The Never-Ending Topic of Healthcare Compliance

The Never-Ending Topic of Healthcare Compliance

At the start of a new year, it is traditional to forecast what will happen in the next – but I’ve been around long enough to know that my tornado and northern lights forecasting are both better than my regulatory predictions. And since I only see storms and northern lights on a fraction of my outings, it would be unwise to rely on my regulatory forecasts.

So, rather than wasting your time with guesses, I will do something that sounds worse but is more useful:  reporting what I did over the publication’s winter break. I had a meeting with a client that was both a ton of fun and absolutely fascinating. I was invited to join their compliance retreat, as my client tried to establish consistency within its compliance team with respect to approaching refunds to governmental and private insurers.

What do you do when you have a small problem that merits a refund, but the work perfectly quantifying the amount will cost more than the amount at issue? How far back should your refunds go? If you find a practice that is inconsistent with an LCD, do you refund?

If you are doing some sort of sample to determine a compliance problem, at what error rate do you decide to project to a larger universe, rather than simply refunding on the items you reviewed? Are you going to refund to private insurance companies when you find an issue with Medicare patients? Will you handle Medicare Advantage the same way you handle Medicare or the same way you handle private insurance companies?

The reason I’m rattling all these questions off, rather than answering them, is that we spent over an hour working through these and other scenarios, and I just have a few minutes to write.

I really enjoyed the exercise, and client reported that its team found it very useful. Every topic provided at least some discussion and dissent, meaning that absent the retreat, different people might have handled the same situation differently. While I strongly believe that in many cases, foolish consistency is the hobgoblin of a small mind when it comes to compliance issues, there are definitely benefits to taking an intellectually consistent approach within your organization.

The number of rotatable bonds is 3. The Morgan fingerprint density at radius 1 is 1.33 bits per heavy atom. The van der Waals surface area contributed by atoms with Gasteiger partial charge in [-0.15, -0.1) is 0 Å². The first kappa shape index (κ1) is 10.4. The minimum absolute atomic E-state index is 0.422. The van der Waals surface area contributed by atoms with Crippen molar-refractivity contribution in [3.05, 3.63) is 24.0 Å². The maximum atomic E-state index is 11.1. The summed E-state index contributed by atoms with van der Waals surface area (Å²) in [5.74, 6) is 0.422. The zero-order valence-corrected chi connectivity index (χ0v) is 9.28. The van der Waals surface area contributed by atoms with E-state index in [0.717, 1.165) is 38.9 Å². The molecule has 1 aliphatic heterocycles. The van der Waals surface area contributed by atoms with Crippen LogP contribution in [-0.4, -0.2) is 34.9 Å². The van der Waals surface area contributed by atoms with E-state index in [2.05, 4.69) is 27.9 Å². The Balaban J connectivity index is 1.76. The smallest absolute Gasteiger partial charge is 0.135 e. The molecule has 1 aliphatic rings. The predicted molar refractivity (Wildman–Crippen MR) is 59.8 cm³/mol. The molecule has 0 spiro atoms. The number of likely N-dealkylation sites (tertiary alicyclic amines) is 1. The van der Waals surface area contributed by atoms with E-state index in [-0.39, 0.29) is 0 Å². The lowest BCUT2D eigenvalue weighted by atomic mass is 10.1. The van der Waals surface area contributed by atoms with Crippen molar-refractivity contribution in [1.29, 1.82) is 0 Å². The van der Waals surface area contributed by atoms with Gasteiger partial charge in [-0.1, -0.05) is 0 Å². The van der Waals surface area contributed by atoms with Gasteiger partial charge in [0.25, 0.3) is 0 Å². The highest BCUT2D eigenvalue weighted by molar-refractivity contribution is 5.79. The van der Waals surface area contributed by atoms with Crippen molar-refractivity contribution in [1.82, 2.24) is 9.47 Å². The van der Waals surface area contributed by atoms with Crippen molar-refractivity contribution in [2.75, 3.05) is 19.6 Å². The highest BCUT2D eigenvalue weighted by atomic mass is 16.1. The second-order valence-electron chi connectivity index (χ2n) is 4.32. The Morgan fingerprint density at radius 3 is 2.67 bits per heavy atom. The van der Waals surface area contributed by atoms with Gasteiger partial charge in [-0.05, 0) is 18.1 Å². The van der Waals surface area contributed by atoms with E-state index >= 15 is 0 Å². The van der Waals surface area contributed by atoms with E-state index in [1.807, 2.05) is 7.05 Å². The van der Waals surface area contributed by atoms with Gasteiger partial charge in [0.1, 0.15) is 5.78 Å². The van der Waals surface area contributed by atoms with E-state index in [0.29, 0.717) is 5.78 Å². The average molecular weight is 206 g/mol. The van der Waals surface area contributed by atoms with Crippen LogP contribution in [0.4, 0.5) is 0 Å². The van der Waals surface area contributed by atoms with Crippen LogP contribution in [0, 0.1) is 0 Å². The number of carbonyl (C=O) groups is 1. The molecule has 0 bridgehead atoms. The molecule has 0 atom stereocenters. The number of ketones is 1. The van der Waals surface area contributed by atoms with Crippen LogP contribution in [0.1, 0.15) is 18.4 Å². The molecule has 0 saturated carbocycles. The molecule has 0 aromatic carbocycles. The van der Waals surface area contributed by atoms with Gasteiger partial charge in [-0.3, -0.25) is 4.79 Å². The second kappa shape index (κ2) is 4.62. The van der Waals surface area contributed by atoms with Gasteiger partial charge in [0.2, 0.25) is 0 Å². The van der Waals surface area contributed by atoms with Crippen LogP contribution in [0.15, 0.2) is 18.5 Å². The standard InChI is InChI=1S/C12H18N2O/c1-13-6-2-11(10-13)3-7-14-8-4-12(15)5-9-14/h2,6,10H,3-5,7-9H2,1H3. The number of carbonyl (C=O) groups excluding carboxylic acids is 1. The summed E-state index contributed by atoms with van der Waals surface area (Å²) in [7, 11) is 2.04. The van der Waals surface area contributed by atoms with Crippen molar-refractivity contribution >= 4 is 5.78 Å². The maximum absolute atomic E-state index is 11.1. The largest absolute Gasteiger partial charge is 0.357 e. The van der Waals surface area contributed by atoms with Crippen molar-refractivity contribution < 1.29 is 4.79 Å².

One of the best examples of this is the problem created if you opt to refund in one situation because the amount at issue is small, and then you have an analytically similar issue with a large dollar amount. If you choose not to refund on the bigger amount, you’ve given powerful ammunition for someone to challenge the decision to keep the money.

Instead of making a forecast for the coming year, I’m going to offer some advice. Set up a retreat with your compliance team. Include your inside and outside counsel. Talk about the hardest refund issues you’ve confronted over the last few years, and how you’ve approached them.

Work hard to build a consensus, and make sure that consensus allows you to keep reimbursement for services you’ve provided, whenever that’s legally possible. This retreat was about as much fun as I can have at work, and I certainly hope I get invited to many more of them during 2024. 

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David M. Glaser, Esq.

David M. Glaser is a shareholder in Fredrikson & Byron's Health Law Group. David assists clinics, hospitals, and other health care entities negotiate the maze of healthcare regulations, providing advice about risk management, reimbursement, and business planning issues. He has considerable experience in healthcare regulation and litigation, including compliance, criminal and civil fraud investigations, and reimbursement disputes. David's goal is to explain the government's enforcement position, and to analyze whether this position is supported by the law or represents government overreaching. David is a member of the RACmonitor editorial board and is a popular guest on Monitor Mondays.

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